In March of 1996, Toppan Printing Co., Ltd. partnered up with Nissho Iwai Corporation and Worlds Inc, acquiring the rights to Worlds Inc.'s WorldsChat source code for the creation of virtual 3D chat clients.
They created the company Globe Warp, part of the Toppan Printing Co., Ltd. Multimedia Division, and under this name they released Worlds Chat/ J. Based on the original source code of Worlds Chat Gold, this program supported Room-Wide Text Chat, One-On-One Chat, and even Voice Chat on systems as early as Windows 95/98.
On May 1996, the Worlds Chat / J service went live, operated by the US-based Worlds Inc.
Globe Warp promptly went on to focus on the creation and distribution of several more virtual chat clients based on this same source code for various groups and companies, with the intent of using the technology to develop services for information, entertainment, and edutainment, as well as electronic commerce, advertising, and online shopping.
These chat clients, referred to here as variants of Worlds Chat Japan, are listed below.
Most (if not all) Globe Warp-developed chat clients could be found on the main Globe Warp website. Some required registration, some were open to unregistered guests, and others were free for all. All of them (save for Meet At Plaza) used the same Worlds Chat Gold source code.
The maximum amount of users that could see and communicate with eachother in a single room was 8. This would be recalculated whenever users moved around, and only the 8 nearest users would be able to communicate with one another. It's as of yet unclear if this limitation extended to every single version of Worlds Chat Japan or Meet At Plaza.
Worlds Chat / J takes place on the same space station that the western Worlds Chat primarily took place on (prior to September 13th, 1996), though with several distinct differences - While it features similar "pods" dedicated to different topics, it also houses several unique areas like the netSpace Community Lounge and the Virtual Star Bar.
As of 2001, Worlds Chat / J exceeded 120,000 registered users since the service started in May 1996. According to several press releases, the average number of new registrations per day at this time was about 100, the average number of logins per day was about 2,500, and the average duration of stay per person was about 45 minutes.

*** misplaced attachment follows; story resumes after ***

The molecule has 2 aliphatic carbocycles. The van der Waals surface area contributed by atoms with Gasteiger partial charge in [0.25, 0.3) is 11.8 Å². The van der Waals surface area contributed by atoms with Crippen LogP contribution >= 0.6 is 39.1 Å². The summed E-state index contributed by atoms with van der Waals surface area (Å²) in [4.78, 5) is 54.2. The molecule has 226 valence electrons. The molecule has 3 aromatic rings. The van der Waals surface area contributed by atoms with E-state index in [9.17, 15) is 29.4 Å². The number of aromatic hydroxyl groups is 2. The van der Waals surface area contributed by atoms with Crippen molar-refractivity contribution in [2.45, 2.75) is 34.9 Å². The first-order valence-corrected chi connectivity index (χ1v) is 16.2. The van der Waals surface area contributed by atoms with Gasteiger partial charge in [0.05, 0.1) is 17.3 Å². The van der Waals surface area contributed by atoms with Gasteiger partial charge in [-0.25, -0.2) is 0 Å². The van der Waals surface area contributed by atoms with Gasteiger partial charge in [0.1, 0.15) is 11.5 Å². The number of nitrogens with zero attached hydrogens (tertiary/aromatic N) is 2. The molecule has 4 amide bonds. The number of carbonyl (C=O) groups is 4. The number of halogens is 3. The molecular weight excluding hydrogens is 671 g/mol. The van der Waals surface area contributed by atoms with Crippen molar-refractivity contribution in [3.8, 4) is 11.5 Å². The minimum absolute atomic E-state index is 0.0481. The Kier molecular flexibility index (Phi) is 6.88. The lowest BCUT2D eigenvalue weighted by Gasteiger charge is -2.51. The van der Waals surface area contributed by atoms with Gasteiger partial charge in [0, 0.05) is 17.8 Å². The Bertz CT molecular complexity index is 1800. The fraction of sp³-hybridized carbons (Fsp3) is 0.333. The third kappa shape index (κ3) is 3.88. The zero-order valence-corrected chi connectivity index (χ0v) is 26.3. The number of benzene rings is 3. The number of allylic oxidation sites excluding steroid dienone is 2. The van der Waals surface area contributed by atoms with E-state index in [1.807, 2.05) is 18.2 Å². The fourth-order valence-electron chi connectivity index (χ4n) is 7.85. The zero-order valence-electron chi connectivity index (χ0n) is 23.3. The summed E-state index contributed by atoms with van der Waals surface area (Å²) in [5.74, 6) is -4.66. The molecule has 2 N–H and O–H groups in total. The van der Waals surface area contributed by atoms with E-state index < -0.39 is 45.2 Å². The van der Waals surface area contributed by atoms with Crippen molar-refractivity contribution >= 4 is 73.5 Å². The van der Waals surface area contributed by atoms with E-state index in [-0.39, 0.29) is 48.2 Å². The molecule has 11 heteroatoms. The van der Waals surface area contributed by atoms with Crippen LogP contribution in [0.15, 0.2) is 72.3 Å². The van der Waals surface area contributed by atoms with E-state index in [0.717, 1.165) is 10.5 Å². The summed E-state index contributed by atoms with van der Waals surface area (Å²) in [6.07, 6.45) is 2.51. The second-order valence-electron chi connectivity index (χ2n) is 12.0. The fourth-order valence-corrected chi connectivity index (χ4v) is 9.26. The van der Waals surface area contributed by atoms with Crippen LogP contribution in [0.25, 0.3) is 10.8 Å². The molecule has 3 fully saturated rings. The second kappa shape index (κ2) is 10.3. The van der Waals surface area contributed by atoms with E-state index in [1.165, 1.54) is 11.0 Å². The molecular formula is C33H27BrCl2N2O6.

Meet At Plaza (sometimes translated/stylized as MetaPlaza) was, in a way, the "successor" to Worlds Chat / J, though it was already listed on the GlobeWarp site alongside Worlds Chat Japan since the earliest archive of their website on October 12, 1999. They existed simultaneously since an early time, and (presumably) had similar lifespans. This is curious, considering Meet At Plaza was made with a much more recent version of the Worlds Chat code than any of the other clients, Worlds Chat / J included, though it likely has something to do with the fact that Meet At Plaza never seemed to have officially left Beta.
Various versions of the Meet At Plaza beta could be downloaded from globewarp.or.jp, or obtained via a CD-Rom (either ordered directly, or attached to various books and magazines)
The first version of Meet At Plaza, called "Beta-mini", was released on February 10, 1997.
The last known version of Meet At Plaza to be archived was last modified on March 30, 1997.
The Main Plaza
Meet At Plaza featured far more detailed environments, 3D geometry, moving models and greater interactivity with the virtual spaces - a far cry from the other programs, the spaces of which ultimately amount to little more than square rooms with fancy wallpaper. Where Worlds Chat / J took place on a relatively small and samey space station, Meet At Plaza features a genuine world for users to explore.
The unique areas from WC/J (netSpace Lounge, Virtual Star Bar) also existed in the world of Meet At Plaza.
Virtual Stardom Concert Hall
There were many little activities to take part in at the MetaPlaza - for instance, in addition to the usual events orchestrated by Globe Warp and Worlds Inc., users could actually upload midis to Globewarp either via e-mail or by physically mailing a floppy disk containing the midi to the company. These midis would play in the Virtual Stardom concert hall, with the game selecting songs based on the user's position & orientation in the room.
Users could take part in popularity polls on the website, where they would vote for their favorite midis. By the end of the vote, the 5 most popular midis would be kept, and 5 new midis would be added. All of this was done in cooperation with Daiichi Kosho Company, a japanese electronics and aircraft manufacturer that specializes in karaoke equipment that is listed as having provided the concert hall space.
IDO World & The Flower Shop
The online storefront aspect was also incorporated into Meet At Plaza, of course - users could visit the in-world flower shop (provided by HANA-Cupid, a Japanese flower company) and click the posters to order gifts and seasonal flowers for their loved ones and special occasions, or go on a blimp ride adventure through an entire world made to advertise IDO's mobile service.
Unfortunately, a vast majority of the clickable posters link to pages that were only accessible through the MetaPlaza, and no web-archiving bots seem to have saved any copies of these.
Perhaps owing to the limited nature of how many people could communicate in one room at a time, the community of MetaPlaza was quick to form several different clubs. Groups like Tanuki World, who set up their own games and events like hide & seek and avatar guessing games, or the Whale Kingdom, a club started (evidently - Google Translate makes it unclear) by an elementary school student named Mio-chan who laid claim to a secret little area in the MetaPlaza chat park. Tanuki World had 17 members by the end of MetaPlaza's lifespan, and the Whale Kingdom had 38!
Clubs certainly had a lot of draw in Meet At Plaza, and some of their more prominent members wound up becoming relatively well-known among the users of the chat program.
When running MetaPlaza, you will be informed that access to the beta expired as of 7/1/99. To get around this and run the game without having to change your system clock, click here to download "GammaFrame.class" and place it inside your "MEET AT PLAZA\gamma\" folder. Overwrite the file that is already there, and the game should run normally.